Juan orders the pâté de foie gras. For connoisseurs of fine food, one might wonder why a traditional French specialty is being ordered in the south of Spain. Suffice it to say, experts in French cuisine have confirmed that this pâté is beyond exquisite. I am not exaggerating. This is the type of food that your taste buds remember forever.
The experience then becomes even more remarkable. It hurts to type this, as this is a precious moment that becomes rarer each time it is served. This is due to the rarity of the wine, the vino de Santo Domingo. Let me explain.
Normally, the pâté is served on a tiny piece of bread or toast, with a bit of marmalade added for a hint of sweetness. Juan used to order the dish just like that, in the bar of El Faro.
An older gentleman, hearing him order, and having recognized Juan from television, leaned over and asked, “would you like to know a secret?”
The man then poured the wine onto a plate. Juan thought he was crazy. He took a piece of bread and gently dipped it into the wine. He turned it over, placed a spoonful of pâté delicately onto the bread and offered it to Juan.
And having personally had the privilege (the honor!) of experiencing this gourmet delight, I have to say that those words are authentic.
The taste, the explosion of flavor is beyond anything I have tasted in my life. This experience is heaven on earth.
El Faro has saved the last few bottles of this wine specifically for Juan. Newer vintages are not the same. The absolute joy of this experience is tempered by the simultaneous sadness that this is one of the last times this special moment can be shared amongst dear friends. Juan has a way of creating moments that you will remember for the rest of your life.
A three month long convention
Many such moments take place at a gathering of magicians in his home. Where most magicians might have friends over for a night, or possibly a weekend—Juan’s passion can’t be contained in such a short period. Juan jovially calls it a three month long convention!
For me, it is so much more than a convention. It is a gathering of dear friends—ones who love magic as much as you, and they love you for being you. They share your passion for magic and creativity. They are honest and playful and enthusiastic about helping you improve your art. Sitting at the table with these artists is something that I treasure.
When you walk down the streets in Spain with Juan, you will be accosted by people who exclaim, “Tam-ar-iz!” Juan has lifelong fans gained from a lifetime of performances done in theaters, television in general and on his own series. The thing that moves me the most? No matter how busy he is, or how late he may be to dinner, he always has time for a smile, a autograph, a photo or a kiss.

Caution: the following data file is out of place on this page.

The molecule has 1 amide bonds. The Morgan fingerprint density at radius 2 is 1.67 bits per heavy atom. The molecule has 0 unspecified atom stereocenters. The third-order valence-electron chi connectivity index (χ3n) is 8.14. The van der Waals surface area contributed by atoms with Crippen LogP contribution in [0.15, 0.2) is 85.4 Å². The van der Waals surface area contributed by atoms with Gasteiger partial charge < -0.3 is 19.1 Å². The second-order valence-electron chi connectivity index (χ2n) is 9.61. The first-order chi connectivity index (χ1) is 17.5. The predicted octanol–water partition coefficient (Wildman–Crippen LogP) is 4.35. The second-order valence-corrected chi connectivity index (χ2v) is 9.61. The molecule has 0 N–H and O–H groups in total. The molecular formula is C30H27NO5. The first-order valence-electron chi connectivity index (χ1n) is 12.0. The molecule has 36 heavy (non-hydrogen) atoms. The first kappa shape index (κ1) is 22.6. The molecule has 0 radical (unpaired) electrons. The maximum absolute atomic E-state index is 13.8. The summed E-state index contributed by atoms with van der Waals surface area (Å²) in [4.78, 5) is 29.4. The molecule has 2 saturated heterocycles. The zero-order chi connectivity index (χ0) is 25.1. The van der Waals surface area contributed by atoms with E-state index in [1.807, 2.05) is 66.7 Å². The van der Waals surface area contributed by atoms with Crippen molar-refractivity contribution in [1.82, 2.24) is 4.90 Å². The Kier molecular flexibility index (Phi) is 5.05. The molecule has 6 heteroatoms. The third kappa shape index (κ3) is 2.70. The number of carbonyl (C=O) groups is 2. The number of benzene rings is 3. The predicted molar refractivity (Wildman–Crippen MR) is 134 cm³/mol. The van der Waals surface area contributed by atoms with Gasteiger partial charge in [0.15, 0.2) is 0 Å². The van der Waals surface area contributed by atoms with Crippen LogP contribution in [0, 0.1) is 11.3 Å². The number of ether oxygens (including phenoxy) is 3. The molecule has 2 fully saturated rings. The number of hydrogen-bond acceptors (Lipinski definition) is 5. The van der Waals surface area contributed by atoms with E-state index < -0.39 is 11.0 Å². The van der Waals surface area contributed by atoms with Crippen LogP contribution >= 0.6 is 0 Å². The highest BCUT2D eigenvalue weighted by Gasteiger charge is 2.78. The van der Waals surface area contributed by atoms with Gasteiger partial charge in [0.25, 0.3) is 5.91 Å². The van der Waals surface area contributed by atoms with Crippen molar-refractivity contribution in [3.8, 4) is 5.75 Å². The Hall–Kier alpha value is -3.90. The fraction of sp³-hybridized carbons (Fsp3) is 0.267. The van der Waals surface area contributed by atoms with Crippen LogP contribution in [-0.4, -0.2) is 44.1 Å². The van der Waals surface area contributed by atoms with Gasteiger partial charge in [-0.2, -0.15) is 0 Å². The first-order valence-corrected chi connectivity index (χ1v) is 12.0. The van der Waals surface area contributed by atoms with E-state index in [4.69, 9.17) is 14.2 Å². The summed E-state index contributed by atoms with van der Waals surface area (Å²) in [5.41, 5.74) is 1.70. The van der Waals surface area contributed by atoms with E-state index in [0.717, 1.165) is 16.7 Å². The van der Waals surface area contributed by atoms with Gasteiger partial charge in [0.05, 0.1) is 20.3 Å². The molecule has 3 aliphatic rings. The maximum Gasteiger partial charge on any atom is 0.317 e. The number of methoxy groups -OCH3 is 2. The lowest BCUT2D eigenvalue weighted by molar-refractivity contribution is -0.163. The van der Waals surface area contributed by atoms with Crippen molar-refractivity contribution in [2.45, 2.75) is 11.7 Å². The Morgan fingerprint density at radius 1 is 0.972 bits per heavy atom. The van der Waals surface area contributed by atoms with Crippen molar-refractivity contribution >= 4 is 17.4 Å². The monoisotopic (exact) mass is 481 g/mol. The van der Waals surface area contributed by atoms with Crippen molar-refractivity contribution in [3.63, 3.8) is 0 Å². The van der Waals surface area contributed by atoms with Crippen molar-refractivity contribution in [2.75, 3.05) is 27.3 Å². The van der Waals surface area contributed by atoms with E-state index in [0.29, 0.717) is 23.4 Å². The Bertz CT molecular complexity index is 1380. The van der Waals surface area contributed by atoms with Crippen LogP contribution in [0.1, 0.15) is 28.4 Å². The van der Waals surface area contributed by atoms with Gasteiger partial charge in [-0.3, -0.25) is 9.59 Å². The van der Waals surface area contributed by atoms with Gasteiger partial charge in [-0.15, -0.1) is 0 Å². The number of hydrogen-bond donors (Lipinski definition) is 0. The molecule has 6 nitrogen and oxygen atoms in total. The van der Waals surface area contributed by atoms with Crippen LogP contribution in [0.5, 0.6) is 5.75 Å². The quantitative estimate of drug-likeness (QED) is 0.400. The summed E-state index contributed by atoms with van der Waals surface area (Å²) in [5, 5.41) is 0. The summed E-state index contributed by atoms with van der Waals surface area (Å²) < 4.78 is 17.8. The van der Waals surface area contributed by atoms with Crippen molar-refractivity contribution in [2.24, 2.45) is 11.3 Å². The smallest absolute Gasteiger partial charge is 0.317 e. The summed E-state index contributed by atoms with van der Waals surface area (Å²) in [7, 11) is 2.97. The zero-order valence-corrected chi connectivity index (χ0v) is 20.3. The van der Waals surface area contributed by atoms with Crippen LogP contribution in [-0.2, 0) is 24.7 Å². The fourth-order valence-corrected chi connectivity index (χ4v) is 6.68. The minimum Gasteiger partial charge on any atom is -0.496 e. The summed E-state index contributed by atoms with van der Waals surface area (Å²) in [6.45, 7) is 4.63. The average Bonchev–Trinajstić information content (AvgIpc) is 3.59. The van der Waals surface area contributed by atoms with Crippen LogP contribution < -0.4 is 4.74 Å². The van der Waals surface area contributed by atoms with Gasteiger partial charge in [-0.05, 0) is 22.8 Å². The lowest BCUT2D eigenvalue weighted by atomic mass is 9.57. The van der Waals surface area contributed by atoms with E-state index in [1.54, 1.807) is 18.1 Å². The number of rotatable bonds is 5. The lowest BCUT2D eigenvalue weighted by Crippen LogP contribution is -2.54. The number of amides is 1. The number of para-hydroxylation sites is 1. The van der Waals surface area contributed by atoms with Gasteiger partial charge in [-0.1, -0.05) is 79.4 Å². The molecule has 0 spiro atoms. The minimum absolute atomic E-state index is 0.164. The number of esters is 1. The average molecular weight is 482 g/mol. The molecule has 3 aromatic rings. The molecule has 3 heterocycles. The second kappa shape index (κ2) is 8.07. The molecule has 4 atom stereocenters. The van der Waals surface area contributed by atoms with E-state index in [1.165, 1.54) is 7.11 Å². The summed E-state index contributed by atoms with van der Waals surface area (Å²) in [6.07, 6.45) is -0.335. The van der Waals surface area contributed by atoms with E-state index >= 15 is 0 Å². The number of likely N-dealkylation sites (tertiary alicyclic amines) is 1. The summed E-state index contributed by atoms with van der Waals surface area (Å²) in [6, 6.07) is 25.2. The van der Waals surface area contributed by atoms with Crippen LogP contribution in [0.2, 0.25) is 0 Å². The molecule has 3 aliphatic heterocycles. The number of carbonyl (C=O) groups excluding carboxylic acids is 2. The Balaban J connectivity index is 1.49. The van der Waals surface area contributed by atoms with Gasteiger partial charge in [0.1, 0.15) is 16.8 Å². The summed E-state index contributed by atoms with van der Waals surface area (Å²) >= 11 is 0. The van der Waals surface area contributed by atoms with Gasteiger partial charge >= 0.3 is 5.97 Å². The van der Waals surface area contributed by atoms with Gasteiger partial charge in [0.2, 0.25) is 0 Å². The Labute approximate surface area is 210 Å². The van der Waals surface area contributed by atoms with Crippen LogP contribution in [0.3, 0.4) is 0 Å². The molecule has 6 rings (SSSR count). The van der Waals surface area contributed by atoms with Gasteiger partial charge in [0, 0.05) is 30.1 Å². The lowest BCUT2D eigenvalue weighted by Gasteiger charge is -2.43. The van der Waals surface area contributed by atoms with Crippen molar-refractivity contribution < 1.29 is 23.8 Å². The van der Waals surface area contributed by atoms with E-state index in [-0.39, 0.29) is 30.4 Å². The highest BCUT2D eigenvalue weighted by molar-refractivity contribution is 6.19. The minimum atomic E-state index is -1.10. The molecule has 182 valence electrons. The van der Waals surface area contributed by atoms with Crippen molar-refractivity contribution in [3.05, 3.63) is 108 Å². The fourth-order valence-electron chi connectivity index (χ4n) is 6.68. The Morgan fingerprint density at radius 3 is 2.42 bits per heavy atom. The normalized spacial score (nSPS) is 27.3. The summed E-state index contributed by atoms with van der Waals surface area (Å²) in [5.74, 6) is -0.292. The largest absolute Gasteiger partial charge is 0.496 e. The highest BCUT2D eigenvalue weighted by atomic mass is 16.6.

I would be remiss if I gave you the impression that Juan is always full of love and kindness. There have been moments where he has been an outright monster to me.
One of the worst was in a small venue named El Pelícano MúsiCafé in Cádiz. He approached me and punched me squarely in my stomach. This was no lighthearted punch—this was a gut-renching punch that sent me reeling to the floor.
Well, it wasn’t actually a punch. But what he did to me felt like Muhammad Ali had unleashed his unbridled fury.
Juan asked me to perform on his show.
I don’t know if I can express how shocking this request was. Juan is the epitome of the consummate showman. His shows are alive—they are special beyond words.
In the moment, I was stunned. On one hand, I didn’t want to disrespect the maestro by declining. On the other hand, lay an uncharted journey of raw terror.
If you have never experienced a live performance by Juan, well, it is hard to describe. You have to be there. You have to feel the power of his performances. It is this wonderful mix of passion and energy and humor and love that is like no other. Juan’s magic truly puts people on the proverbial edge of their seats.
And this is what I had to follow!
If it wasn’t for his prodding, his kind words, his support, I wouldn’t have done it. But somehow, I did. The reactions and applause were real. Juan helped me face my fear head on and succeed. Afterwards, a feeling of elation glowed in my heart.
What impact does it have on me, my life snd my audiences?
Well, Juan has taught me how to be more expressive, both in performances and in life. To not be embarrassed by my love of magic. To fully express my joy of performance. He is a true friend—one that helps me thrive.
My shows, my methods, my timing, my theories, my magic—all are better for having met him.
Quite an impact, no?
For the above, and so much more, Gazpachito has my everlasting gratitude.
¡Muchísimas gracias, mi querido amigo!
When you have a moment, write to me and tell me about your philosophy of life, and its impact on others and the world at large.